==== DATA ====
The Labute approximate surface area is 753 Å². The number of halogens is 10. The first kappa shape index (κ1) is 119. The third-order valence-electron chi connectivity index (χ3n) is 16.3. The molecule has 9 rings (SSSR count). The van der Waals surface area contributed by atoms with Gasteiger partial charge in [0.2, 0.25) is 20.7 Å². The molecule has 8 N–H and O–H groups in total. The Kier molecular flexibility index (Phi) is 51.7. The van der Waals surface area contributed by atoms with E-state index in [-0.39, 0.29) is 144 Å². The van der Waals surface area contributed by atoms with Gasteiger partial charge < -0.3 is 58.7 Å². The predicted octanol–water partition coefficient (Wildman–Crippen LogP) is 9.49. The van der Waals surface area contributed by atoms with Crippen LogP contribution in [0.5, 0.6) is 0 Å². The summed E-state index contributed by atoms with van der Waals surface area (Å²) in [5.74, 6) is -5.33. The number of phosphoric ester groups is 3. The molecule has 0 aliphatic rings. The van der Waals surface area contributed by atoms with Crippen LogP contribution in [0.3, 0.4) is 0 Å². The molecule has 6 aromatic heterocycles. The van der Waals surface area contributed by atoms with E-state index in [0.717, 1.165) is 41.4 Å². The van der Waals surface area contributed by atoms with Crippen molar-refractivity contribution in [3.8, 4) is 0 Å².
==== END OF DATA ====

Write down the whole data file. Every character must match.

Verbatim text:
The Labute approximate surface area is 753 Å². The number of halogens is 10. The first kappa shape index (κ1) is 119. The third-order valence-electron chi connectivity index (χ3n) is 16.3. The molecule has 9 rings (SSSR count). The van der Waals surface area contributed by atoms with Gasteiger partial charge in [0.2, 0.25) is 20.7 Å². The molecule has 8 N–H and O–H groups in total. The Kier molecular flexibility index (Phi) is 51.7. The van der Waals surface area contributed by atoms with E-state index in [-0.39, 0.29) is 144 Å². The van der Waals surface area contributed by atoms with Gasteiger partial charge < -0.3 is 58.7 Å². The predicted octanol–water partition coefficient (Wildman–Crippen LogP) is 9.49. The van der Waals surface area contributed by atoms with Crippen LogP contribution in [0.5, 0.6) is 0 Å². The summed E-state index contributed by atoms with van der Waals surface area (Å²) in [5.74, 6) is -5.33. The number of phosphoric ester groups is 3. The molecule has 0 aliphatic rings. The van der Waals surface area contributed by atoms with Crippen LogP contribution in [0.3, 0.4) is 0 Å². The molecule has 6 aromatic heterocycles. The van der Waals surface area contributed by atoms with E-state index in [0.717, 1.165) is 41.4 Å². The van der Waals surface area contributed by atoms with Crippen molar-refractivity contribution in [3.8, 4) is 0 Å².